Electronics Expo, the seven-store chain in New Jersey, officially opened its new Expo Design Center, corporate headquarters and Expo Express retail outlet Thursday in Wayne, N.J. The store is based on a relatively a new concept in regional CE retailing
The 88,435 square-foot building has a smaller sales floor than the chain’s other stores and highlights only select TV, audio, cable, furniture and digital imaging SKUs. But since the building also houses a warehouse (three times the size of its former warehouse) that services the entire chain, customers can order and pick up any product the chain carries.
While the public is welcome on the sales floor, it is mainly designed to attract architects, designers and builders. Leon Temiz, Expo’s CEO, said his team is also actively pursuing corporate and school sales, which the retailer didn’t focus on in the past but can now handle through its expanded sales force and its Xtecs installation services.
“You have to diversify your customer base,” Temiz said. “We’re doing a lot of different things, and we’ll measure each one. We’ll always measure. If it works, we’ll do more.”
Mike Testa, Expo’s home theater and retail store designer, and several top sales associates will have their desks, positioned on the sales floor so they will be immediately available for any customer questions.
“Other retailers have design consultants, but they’re usually not in an active showroom like this,” said Neil Connolly, district sales manager for Samsung’s camera division. “This concept helps market Samsung’s image. It shows off our TVs, sound and Blu-ray players together.”
Sections on one side of the store, as well as the center of the floor, highlight a single vendor’s high-end television, along with several source components and furniture units by a select group of manufacturers. The other side of the store features a row of TVs by different vendors.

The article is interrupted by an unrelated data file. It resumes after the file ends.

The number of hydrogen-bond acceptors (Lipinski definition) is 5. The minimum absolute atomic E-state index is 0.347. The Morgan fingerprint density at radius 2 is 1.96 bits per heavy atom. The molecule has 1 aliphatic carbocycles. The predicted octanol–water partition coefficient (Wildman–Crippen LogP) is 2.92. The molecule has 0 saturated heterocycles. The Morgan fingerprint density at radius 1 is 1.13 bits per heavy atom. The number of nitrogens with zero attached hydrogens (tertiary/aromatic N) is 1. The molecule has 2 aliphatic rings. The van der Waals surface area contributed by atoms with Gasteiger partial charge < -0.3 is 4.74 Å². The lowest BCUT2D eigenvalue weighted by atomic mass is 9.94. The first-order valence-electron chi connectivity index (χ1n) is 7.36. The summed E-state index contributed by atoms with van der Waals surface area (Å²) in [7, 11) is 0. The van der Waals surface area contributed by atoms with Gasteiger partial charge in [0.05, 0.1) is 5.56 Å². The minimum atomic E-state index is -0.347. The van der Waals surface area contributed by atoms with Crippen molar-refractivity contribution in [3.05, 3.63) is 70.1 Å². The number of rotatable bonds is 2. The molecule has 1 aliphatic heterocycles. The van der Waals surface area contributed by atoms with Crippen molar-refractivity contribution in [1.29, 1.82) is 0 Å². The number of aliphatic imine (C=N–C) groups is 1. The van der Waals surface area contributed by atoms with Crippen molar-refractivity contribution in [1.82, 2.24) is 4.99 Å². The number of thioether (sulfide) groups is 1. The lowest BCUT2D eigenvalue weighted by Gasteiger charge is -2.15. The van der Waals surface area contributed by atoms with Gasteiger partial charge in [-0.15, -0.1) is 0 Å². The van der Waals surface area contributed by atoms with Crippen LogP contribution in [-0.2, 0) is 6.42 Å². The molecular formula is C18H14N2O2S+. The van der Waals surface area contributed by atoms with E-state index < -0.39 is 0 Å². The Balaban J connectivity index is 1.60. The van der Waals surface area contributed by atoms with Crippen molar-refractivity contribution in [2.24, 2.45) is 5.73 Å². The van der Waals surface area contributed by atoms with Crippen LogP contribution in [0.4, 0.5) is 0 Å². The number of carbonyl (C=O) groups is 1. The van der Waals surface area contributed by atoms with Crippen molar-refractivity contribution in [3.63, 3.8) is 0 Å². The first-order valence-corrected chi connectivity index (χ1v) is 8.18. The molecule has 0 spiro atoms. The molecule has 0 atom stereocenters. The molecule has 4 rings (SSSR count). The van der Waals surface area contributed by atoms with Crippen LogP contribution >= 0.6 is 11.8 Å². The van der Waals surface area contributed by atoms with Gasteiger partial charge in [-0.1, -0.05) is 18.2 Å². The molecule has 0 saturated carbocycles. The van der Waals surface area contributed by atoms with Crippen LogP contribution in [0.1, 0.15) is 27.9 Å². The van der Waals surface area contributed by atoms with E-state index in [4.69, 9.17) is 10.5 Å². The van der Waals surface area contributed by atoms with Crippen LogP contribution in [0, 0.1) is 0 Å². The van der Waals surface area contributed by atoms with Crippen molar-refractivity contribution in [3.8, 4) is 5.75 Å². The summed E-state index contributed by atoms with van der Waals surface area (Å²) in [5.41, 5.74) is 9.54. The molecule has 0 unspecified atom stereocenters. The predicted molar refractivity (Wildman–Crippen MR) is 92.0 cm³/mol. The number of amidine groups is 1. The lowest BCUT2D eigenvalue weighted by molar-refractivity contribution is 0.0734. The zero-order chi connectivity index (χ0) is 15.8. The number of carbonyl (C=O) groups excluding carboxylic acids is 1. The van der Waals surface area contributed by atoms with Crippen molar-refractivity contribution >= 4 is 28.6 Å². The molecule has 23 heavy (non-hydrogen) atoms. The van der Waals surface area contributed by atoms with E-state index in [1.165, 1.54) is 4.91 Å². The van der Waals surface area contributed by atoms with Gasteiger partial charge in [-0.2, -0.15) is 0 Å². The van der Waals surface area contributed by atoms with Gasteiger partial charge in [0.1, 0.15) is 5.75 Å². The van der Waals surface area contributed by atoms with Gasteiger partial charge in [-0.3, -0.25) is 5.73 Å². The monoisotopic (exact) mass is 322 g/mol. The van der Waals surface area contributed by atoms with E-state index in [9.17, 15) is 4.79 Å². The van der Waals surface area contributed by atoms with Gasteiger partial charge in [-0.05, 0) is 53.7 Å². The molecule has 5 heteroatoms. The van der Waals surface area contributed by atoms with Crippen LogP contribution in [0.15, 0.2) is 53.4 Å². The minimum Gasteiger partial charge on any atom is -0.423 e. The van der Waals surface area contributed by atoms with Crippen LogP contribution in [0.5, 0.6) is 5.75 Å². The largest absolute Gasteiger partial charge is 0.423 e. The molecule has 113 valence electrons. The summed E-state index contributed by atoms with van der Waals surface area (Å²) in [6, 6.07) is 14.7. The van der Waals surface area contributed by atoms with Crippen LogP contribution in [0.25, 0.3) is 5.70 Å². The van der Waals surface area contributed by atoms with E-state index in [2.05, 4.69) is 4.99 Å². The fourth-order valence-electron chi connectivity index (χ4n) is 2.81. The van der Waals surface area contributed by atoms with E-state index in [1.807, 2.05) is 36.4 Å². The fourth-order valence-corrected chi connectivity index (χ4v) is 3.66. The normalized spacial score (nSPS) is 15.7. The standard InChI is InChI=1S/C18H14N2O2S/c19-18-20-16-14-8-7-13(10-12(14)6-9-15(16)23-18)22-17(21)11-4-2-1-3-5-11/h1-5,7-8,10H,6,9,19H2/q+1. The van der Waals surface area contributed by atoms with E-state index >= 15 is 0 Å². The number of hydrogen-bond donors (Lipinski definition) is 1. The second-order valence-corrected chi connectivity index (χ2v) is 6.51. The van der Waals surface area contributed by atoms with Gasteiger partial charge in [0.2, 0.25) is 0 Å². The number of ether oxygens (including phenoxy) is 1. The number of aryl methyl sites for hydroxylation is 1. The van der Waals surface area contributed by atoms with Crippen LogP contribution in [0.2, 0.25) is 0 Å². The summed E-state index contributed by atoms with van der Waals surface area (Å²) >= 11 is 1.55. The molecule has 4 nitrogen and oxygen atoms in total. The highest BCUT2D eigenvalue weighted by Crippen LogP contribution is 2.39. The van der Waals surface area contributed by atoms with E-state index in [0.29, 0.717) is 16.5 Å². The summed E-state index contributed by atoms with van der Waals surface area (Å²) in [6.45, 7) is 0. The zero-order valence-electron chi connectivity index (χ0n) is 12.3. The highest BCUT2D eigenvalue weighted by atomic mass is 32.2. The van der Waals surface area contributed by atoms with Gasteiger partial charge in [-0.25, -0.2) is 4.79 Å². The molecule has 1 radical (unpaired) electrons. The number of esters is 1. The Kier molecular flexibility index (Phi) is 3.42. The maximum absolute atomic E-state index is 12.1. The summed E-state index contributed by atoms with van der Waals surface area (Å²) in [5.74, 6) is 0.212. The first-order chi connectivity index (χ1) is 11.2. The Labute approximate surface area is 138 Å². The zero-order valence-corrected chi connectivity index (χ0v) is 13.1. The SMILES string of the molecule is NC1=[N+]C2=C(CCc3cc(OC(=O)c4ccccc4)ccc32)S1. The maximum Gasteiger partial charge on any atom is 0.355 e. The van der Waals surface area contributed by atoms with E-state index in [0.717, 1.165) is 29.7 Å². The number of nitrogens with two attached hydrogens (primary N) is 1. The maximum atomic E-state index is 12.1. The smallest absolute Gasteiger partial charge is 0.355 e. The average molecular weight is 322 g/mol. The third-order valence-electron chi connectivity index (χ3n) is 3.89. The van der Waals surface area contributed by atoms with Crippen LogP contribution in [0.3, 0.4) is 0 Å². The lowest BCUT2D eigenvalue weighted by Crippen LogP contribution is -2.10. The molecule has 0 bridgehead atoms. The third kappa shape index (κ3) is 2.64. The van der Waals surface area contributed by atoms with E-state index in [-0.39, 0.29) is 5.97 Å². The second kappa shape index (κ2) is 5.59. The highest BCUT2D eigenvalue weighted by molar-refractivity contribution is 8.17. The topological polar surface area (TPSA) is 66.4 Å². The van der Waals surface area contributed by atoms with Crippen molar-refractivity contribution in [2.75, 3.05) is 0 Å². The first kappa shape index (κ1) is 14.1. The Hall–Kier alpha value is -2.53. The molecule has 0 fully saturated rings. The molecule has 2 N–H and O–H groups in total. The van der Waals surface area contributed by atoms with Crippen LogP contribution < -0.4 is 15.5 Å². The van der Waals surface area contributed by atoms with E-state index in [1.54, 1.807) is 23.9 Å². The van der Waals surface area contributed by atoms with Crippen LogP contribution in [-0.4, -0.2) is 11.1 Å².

“This is a different concept; it’s not traditional retail,” said Panasonic’s Tim McIlhenny. “A higher-end customer that doesn’t have the time but has the money can schedule an appointment, come in and see how the TV is conducive to sound, lighting and furniture. That’s hard to do on a traditional retail floor.”
One half of the back of the room features cameras and other imaging gear, while the other half highlights a media room vignette with a projector, retractable screen, TV and source components.
“A lot of consumers are creating multimedia rooms instead of dedicating an entire room to home theater,” Testa said. “People want more of a multipurpose room that they can do more things in.”
Testa, who designed the showroom using soft, earth-tone colors for a warmer, homier feel, said other consumer trends include a deeper appreciation for sound and demand for more aesthetically pleasing speakers.
“In-wall speakers are becoming more popular,” he said. “Speaker companies are also making sub-woofers that fit between the studs in the wall and are enclosed in low-profile cabinets. It’s changing so fast, and the quality is getting better and better.”
The building also includes an employee training room, a room for customer training and demo events, and a recycling center. Expo will charge customers for the training and will apply the cost to their next purchase. Customers will also receive store credit for recycling products.
Toward the end of the grand opening, Temiz and Rich Yanitelli, company vice president, told a crowd of vendors and media partners that the chain brought in about $130 million in 2008, the company’s most profitable year, and as of May is tracking at about $175 million.
Despite the projected sales growth, Expo will continue to be cautious about further expansion. If the opportunity is right, the company will consider opening another store, Yanitelli said, adding that commercial real estate prices are very attractive right now. The chain, he added, has no immediate plans to expand beyond the New Jersey area.
In other areas of business, Temiz said the company has partnered with the New York Yankees, Mets, Jets and Giants for marketing and advertising opportunities, and plans to expand its television and Internet campaigns.
Expo has also combined its traditional advertising and telecom departments with the Internet marketing and development divisions to help create better synergies between the two.
Expo will also continue to aggressively hire employees from the outside, including high-level executives from Circuit City, Yanitelli said, adding that the company will continue to groom and promote from within.
“We want to keep the Expo culture, but it’s important to bring in new people with new ideas,” he said.